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Shuo Chen, Yishi Xing, Jian Kang, Peter Kochunov, L Elliot Hong
Brain connectivity studies often refer to brain areas as graph nodes and connections between nodes as edges, and aim to identify neuropsychiatric phenotype-related connectivity patterns. When performing group-level brain connectivity alternation analyses, it is critical to model the dependence structure between multivariate connectivity edges to achieve accurate and efficient estimates of model parameters. However, specifying and estimating dependencies between connectivity edges presents formidable challenges because (i) the dimensionality of parameters in the covariance matrix is high (of the order of the fourth power of the number of nodes); (ii) the covariance between a pair of edges involves four nodes with spatial location information; and (iii) the dependence structure between edges can be related to unknown network topological structures...
September 10, 2018: Biostatistics
Shirin Golchi, Kristian Thorlund
Response adaptive randomized clinical trials have gained popularity due to their flexibility for adjusting design components, including arm allocation probabilities, at any point in the trial according to the intermediate results. In the Bayesian framework, allocation probabilities to different treatment arms are commonly defined as functionals of the posterior distributions of parameters of the outcome distribution for each treatment. In a non-conjugate model, however, repeated updates of the posterior distribution can be computationally intensive...
September 10, 2018: Biostatistics
Sarah Fletcher Mercaldo, Jeffrey D Blume
Missing data are a common problem for both the construction and implementation of a prediction algorithm. Pattern submodels (PS)-a set of submodels for every missing data pattern that are fit using only data from that pattern-are a computationally efficient remedy for handling missing data at both stages. Here, we show that PS (i) retain their predictive accuracy even when the missing data mechanism is not missing at random (MAR) and (ii) yield an algorithm that is the most predictive among all standard missing data strategies...
September 6, 2018: Biostatistics
Luigi Augugliaro, Antonino Abbruzzo, Veronica Vinciotti
Graphical lasso is one of the most used estimators for inferring genetic networks. Despite its diffusion, there are several fields in applied research where the limits of detection of modern measurement technologies make the use of this estimator theoretically unfounded, even when the assumption of a multivariate Gaussian distribution is satisfied. Typical examples are data generated by polymerase chain reactions and flow cytometer. The combination of censoring and high-dimensionality make inference of the underlying genetic networks from these data very challenging...
September 6, 2018: Biostatistics
Yuqing Zhang, Christoph Bernau, Giovanni Parmigiani, Levi Waldron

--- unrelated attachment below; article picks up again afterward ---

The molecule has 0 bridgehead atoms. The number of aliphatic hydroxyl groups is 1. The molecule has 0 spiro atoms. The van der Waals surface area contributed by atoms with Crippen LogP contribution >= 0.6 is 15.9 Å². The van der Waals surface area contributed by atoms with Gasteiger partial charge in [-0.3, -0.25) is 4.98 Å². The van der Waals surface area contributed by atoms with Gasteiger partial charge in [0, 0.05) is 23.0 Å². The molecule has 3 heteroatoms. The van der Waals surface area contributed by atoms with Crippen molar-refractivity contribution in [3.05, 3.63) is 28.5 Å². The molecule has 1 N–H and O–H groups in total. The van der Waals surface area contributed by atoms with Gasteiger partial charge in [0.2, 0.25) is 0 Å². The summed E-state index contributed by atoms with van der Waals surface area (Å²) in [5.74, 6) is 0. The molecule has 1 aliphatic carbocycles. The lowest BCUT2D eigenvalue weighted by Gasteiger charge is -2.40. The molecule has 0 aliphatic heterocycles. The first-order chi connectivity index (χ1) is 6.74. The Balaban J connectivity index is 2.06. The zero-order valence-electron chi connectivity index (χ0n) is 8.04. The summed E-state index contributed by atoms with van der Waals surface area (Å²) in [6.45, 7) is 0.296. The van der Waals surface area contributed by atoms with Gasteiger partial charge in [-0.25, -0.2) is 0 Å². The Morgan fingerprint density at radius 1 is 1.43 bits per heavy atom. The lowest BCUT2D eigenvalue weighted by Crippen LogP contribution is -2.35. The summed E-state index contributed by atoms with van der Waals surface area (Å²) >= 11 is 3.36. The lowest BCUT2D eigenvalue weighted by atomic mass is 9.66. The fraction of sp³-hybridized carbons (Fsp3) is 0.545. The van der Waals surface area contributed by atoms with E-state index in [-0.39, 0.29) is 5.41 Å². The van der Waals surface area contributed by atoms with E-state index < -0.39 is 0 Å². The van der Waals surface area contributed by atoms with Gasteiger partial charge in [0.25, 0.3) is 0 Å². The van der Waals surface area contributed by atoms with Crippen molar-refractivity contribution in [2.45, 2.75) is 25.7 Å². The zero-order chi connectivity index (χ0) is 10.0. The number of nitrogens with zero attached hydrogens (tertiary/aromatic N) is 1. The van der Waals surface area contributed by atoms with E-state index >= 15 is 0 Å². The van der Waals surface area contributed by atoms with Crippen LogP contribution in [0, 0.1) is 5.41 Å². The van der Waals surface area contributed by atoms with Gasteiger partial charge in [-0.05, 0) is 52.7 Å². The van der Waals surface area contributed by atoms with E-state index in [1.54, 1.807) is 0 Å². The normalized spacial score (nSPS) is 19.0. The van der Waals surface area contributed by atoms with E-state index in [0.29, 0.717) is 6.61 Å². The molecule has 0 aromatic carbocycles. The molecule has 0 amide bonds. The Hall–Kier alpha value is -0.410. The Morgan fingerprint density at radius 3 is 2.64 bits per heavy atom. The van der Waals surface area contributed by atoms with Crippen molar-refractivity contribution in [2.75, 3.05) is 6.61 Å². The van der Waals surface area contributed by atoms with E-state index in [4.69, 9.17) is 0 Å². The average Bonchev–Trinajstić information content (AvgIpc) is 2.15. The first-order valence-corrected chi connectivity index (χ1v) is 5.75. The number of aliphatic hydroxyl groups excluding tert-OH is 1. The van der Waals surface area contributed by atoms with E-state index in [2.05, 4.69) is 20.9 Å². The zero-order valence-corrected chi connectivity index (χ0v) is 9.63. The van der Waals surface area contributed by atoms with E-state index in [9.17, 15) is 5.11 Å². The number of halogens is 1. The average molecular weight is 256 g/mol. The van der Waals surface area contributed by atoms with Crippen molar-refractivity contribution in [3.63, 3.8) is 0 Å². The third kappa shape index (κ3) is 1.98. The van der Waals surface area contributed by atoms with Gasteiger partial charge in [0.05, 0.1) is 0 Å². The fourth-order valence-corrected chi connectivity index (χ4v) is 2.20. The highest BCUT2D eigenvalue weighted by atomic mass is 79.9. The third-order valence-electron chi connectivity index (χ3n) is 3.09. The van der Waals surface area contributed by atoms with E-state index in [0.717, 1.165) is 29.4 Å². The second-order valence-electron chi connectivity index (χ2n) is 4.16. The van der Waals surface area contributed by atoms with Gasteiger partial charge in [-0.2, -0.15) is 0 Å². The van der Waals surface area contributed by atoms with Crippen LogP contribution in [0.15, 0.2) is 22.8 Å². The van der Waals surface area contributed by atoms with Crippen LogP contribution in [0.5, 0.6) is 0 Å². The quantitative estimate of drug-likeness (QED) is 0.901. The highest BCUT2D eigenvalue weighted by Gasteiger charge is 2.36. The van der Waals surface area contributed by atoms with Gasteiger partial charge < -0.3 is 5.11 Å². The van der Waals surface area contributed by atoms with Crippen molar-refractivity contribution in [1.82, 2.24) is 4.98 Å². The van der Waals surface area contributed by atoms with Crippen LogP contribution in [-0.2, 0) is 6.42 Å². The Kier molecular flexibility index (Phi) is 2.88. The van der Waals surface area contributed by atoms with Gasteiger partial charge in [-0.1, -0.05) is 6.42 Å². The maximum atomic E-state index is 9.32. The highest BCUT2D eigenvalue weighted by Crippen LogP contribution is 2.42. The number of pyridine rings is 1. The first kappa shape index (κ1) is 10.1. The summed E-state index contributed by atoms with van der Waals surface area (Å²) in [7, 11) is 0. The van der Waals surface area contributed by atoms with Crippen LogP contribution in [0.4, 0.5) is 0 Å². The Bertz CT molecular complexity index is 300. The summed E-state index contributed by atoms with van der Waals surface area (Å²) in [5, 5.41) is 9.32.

Cross-study validation (CSV) of prediction models is an alternative to traditional cross-validation (CV) in domains where multiple comparable datasets are available. Although many studies have noted potential sources of heterogeneity in genomic studies, to our knowledge none have systematically investigated their intertwined impacts on prediction accuracy across studies. We employ a hybrid parametric/non-parametric bootstrap method to realistically simulate publicly available compendia of microarray, RNA-seq, and whole metagenome shotgun microbiome studies of health outcomes...
September 6, 2018: Biostatistics
Katie Wilson, Jon Wakefield
The analysis of area-level aggregated summary data is common in many disciplines including epidemiology and the social sciences. Typically, Markov random field spatial models have been employed to acknowledge spatial dependence and allow data-driven smoothing. In the context of an irregular set of areas, these models always have an ad hoc element with respect to the definition of a neighborhood scheme. In this article, we exploit recent theoretical and computational advances to carry out modeling at the continuous spatial level, which induces a spatial model for the discrete areas...
September 6, 2018: Biostatistics
Frank Dondelinger, Sach Mukherjee
We consider high-dimensional regression over subgroups of observations. Our work is motivated by biomedical problems, where subsets of samples, representing for example disease subtypes, may differ with respect to underlying regression models. In the high-dimensional setting, estimating a different model for each subgroup is challenging due to limited sample sizes. Focusing on the case in which subgroup-specific models may be expected to be similar but not necessarily identical, we treat subgroups as related problem instances and jointly estimate subgroup-specific regression coefficients...
September 5, 2018: Biostatistics
Meng Xia, Susan Murray
No abstract text is available yet for this article.
September 4, 2018: Biostatistics
Pavel Mozgunov, Thomas Jaki, Xavier Paoletti
An important tool to evaluate the performance of any design is an optimal benchmark proposed by O'Quigley and others (2002. Non-parametric optimal design in dose finding studies. Biostatistics3, 51-56) that provides an upper bound on the performance of a design under a given scenario. The original benchmark can only be applied to dose finding studies with a binary endpoint. However, there is a growing interest in dose finding studies involving continuous outcomes, but no benchmark for such studies has been developed...
August 24, 2018: Biostatistics
Prithish Banerjee, Samiran Ghosh
Two-phase sampling design is a common practice in many medical studies. Generally, the first-phase classification is fallible but relatively cheap, while the accurate second phase state-of-the-art medical diagnosis is complex and rather expensive to perform. When constructed efficiently it offers great potential for higher true case detection as well as for higher precision at a limited cost. In this article, we consider epidemiological studies with two-phase sampling design. However, instead of a single two-phase study, we consider a scenario where a series of two-phase studies are done in a longitudinal fashion on a cohort of interest...
August 24, 2018: Biostatistics
Xu Guo, Yujing Gao, Cuizhen Niu, Shumei Zhang